There was a sword swallower. Then a fire swallower.
A woman danced with a boa constrictor. A man claiming to be Houdini’s illegitimate great-grandson wriggled out of a straight jacket. A petite lady lay on a bed of nails while a not-so-petite fellow stood on top of her.
And it was all wrapped up in dramatic entrances, fast exits, bright lights, greasepaint, and a whole lot of sweat.
You’d think the audience was standing room only. You’d think it was a Saturday night show. Or maybe some big muckety-muck was in the crowd.
But no. There were only eight of us – a few stragglers off the street – sitting on wooden bleachers in a small, musty room. And it was 1pm on a quiet Sunday during off-season, weeks before the buses and the trains unloaded tourists onto the wooden bleachers.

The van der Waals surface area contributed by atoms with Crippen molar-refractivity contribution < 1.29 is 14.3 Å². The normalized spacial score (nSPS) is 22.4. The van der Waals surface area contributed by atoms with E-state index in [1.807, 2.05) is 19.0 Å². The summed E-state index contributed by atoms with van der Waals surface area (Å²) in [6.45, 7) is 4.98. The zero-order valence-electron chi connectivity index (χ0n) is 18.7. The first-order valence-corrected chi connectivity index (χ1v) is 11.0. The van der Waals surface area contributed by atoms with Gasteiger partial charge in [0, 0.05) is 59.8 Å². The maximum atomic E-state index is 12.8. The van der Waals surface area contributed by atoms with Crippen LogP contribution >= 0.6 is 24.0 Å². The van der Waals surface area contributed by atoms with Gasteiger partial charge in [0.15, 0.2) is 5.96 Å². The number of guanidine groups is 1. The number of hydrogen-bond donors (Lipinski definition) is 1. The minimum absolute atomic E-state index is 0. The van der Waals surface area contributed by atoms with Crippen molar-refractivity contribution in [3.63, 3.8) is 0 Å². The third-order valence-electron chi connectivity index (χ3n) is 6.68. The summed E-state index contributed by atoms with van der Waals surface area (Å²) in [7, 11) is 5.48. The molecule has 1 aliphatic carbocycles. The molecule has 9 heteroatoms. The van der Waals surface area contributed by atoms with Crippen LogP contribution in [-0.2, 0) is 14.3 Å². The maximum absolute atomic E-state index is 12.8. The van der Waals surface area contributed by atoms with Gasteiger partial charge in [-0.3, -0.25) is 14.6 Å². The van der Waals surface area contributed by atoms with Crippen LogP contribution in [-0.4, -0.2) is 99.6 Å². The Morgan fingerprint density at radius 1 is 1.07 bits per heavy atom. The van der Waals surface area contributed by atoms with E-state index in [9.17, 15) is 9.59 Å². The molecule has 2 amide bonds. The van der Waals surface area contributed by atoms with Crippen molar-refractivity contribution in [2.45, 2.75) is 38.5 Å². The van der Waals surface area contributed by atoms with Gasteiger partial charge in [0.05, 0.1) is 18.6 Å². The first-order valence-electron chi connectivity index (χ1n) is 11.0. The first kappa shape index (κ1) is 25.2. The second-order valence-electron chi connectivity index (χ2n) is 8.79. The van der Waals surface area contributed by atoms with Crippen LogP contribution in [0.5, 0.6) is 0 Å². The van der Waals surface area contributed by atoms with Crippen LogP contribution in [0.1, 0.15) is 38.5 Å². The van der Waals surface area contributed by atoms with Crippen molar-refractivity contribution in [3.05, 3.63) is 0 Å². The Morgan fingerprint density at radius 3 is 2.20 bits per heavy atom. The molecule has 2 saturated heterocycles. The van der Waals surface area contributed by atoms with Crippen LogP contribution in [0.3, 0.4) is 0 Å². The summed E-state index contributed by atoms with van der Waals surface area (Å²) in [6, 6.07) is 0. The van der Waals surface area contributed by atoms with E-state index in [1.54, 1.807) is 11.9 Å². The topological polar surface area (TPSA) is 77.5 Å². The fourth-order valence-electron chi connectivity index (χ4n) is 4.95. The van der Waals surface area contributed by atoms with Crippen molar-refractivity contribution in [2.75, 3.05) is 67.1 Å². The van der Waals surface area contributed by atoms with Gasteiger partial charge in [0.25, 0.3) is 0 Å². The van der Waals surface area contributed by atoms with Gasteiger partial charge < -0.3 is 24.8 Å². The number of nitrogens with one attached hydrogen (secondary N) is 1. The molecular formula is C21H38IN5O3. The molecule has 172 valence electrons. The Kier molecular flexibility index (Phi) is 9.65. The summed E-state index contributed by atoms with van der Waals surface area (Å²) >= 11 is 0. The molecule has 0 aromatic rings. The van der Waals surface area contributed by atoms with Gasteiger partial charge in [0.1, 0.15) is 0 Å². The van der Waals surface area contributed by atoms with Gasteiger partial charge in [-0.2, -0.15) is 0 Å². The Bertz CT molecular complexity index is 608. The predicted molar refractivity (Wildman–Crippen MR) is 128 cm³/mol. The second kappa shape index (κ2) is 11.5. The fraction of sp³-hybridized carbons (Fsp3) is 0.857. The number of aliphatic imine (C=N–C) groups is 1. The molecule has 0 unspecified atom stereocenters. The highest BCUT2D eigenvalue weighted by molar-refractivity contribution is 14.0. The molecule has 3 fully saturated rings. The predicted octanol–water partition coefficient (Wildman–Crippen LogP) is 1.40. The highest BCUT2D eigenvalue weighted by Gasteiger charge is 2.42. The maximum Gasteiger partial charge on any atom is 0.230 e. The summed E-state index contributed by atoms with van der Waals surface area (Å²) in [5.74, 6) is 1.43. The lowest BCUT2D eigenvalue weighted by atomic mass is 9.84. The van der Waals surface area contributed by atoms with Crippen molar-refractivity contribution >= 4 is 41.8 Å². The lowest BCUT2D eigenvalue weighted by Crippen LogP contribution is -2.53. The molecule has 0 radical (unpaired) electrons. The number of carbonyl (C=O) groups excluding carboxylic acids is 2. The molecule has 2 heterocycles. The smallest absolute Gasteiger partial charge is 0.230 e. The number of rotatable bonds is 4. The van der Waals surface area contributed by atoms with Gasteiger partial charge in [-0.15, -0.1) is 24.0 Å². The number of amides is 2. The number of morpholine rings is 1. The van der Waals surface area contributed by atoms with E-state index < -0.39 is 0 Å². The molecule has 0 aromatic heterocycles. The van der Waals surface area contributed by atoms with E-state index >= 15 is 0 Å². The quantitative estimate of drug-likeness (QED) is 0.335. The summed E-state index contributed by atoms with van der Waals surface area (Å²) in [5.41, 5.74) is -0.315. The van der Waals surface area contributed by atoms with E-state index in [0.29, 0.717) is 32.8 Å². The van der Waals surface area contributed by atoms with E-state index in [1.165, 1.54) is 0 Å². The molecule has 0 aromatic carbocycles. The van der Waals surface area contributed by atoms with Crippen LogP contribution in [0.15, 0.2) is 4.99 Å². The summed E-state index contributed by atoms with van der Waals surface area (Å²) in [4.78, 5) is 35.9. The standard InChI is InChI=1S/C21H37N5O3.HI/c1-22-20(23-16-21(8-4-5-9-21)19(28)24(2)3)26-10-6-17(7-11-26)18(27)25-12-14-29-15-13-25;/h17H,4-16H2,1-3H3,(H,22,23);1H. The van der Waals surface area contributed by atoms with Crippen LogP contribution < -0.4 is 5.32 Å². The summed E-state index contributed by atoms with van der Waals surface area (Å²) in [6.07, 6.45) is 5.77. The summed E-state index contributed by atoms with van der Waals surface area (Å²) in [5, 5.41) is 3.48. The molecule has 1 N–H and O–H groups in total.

And still, the fire swallower and Houdini’s illegitimate great-grandson and everyone gave everything they had. All the sweat and drama and greasepaint. Gave it like we were a packed house of big muckety-mucks on a Saturday night. Like we were really something.
So we eight on our wooden bleachers whooped and hollered and roared until you’d think there were 80 of us. Because when you treat a thing like it matters, it can’t help but start acting like it does. And the performers were having a blast and we were having a blast and that small, musty room was holding something larger than all of us.
Which left me with this idea, after the lights went up and the sweat dried up, that if there’s any kind of prescription for good living, it might include treating little crowds and little moments and little stuff like they’re really something.